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Gender bias is a real problem. So much so that even boilerplate legal docs can be implicitly gender biased.

And if you think that implicit bias isn't a problem, then you haven't been paying attention. In the venture capital world even, they started making changes to particular contract term language to eliminate implicit gender bias. So if they're doing it there, you might want to consider doing it for your own company.

Intelligent Trust Is Key to Work Performance

In the Star War's movie Rogue One, a droid and a human learn a lesson on trust in the workplace.

Jyn Erso, questioned about the blaster she'd been hiding, says she found it. "I find that answer vague and unconvincing," says K-2SO in his best lawyer impression.

"Trust goes both ways," the rebel replies. In human resources language, that means "intelligent trust."

How Office Space Impacts Employee Wellbeing

If you've never been in prison, you can take Burt Lancaster at his word: it changes how you look at things.

In Birdman of Alcatraz, the prison actor is transferred to another facility after decades at Alcatraz. He says his new cell will be "a swell place to live."

Your office can be a swell place, too, or it could be more like a prison. Sometimes, it depends what it looks like.

3 Ways to Fix Your Company's Performance Reviews

Performance reviews are love-hate relationships.

Your employer gives the review, and you either love them or you hate them. It depends, of course, on whether you get a good review or a bad one.

According to new research, however, all reviews are basically bad because they start with implicit bias. Like we said, it's a love-hate thing.

Three Reasons to Gender-Balance Your Business

#MeToo is not a thing; it's a statement.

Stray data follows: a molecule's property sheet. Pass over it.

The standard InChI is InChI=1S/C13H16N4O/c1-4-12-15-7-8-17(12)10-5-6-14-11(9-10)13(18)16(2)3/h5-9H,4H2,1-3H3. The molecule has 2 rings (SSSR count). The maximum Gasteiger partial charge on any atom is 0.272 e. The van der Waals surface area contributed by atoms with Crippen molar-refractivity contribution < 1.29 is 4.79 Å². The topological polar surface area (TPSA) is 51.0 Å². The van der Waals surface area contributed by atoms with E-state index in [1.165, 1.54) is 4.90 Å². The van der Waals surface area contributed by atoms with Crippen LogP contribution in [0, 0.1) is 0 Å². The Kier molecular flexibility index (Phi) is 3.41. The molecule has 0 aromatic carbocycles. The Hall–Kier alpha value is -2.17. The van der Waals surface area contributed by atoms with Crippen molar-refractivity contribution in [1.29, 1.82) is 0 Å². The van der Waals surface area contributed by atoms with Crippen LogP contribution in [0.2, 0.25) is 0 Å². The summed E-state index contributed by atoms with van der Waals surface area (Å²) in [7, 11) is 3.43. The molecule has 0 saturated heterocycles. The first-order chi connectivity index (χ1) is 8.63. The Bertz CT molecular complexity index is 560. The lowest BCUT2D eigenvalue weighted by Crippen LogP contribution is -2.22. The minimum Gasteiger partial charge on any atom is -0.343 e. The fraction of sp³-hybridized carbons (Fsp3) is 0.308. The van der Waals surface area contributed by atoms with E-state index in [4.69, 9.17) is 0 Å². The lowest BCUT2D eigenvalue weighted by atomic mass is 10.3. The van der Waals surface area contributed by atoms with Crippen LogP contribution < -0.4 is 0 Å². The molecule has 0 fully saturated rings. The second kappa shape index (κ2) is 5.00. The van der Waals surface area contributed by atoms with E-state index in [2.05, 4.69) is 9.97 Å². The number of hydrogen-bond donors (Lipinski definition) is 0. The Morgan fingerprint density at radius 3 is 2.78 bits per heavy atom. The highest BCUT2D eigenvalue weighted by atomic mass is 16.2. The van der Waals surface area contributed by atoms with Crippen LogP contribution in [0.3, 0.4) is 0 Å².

It says that women are demanding -- and getting -- better treatment in the business world. It's gone way beyond protection from sexual harassment, diversity in employment, and equal pay for equal work.

But if that's not enough to re-evaluate your company policy, here are three reasons to gender-balance your business:

Tinder Fires Employees Who Sued Company

In an unexpected and very public move, Tinder swiped left at some of its high-level employees.

Rosette Pambakian, the vice president of marketing and communications, has been fired along with others embroiled in a lawsuit against Tinder's parent company Match Group. Among her allegations, Pambakian says the former chief executive officer sexually assaulted her.

The lawsuit has been going on for months, but the firings drive another stake in Tinder's heart. In any case, it's not a good look for a company that prides itself on matchmaking.

5 Multi-Tasking Strategies for Business Managers

Multitasking is not really a good thing, but sometimes you can't help it.

Business managers, for example, have this problem. They often have to manage multiple projects at the same time.

Sometimes multitasking can be hazardous to your health, but there are ways for managers to do it productively. According to one multitasking work management order, here are five:

A recent first circuit appeal is testing just how buried an arbitration clause can be in an employment or services agreement.

The case involves a Lyft driver who is arguing that because the arbitration clause was buried in the fine print of the terms of service presented to him on his smartphone via the company's app, it's unconscionable to require him to arbitrate. And while that logic might be sound, courts have routinely dismissed this same sort of argument in favor of enforcing arbitration. In short, people are expected to read the terms of service, despite the fact that it is common knowledge that no one does.

On the heels of the Google walkout protesters getting one of their important demands met, Facebook announced that it too will follow Google's lead and end mandatory arbitration for sexual harassment claims.

Now, at both Facebook and Google, an employee bringing a sexual harassment claim has the option to proceed via arbitration or the courts. Additionally, at Facebook, a new policy was announced requiring management level employees (at director level or above) to report if they date someone within the company.

In a piece of good tech news, Google seems to have assented to at least one of the demands made by the organizers of last week's big Google walkout.

The company has decided to end mandatory arbitration for all claims of sexual harassment or assault, and make arbitration optional, at the election of the employee. Additionally, Google created a clear policy allowing employees to bring a companion with them to meetings with HR, in an effort to respond to the protesters' demand for more transparency.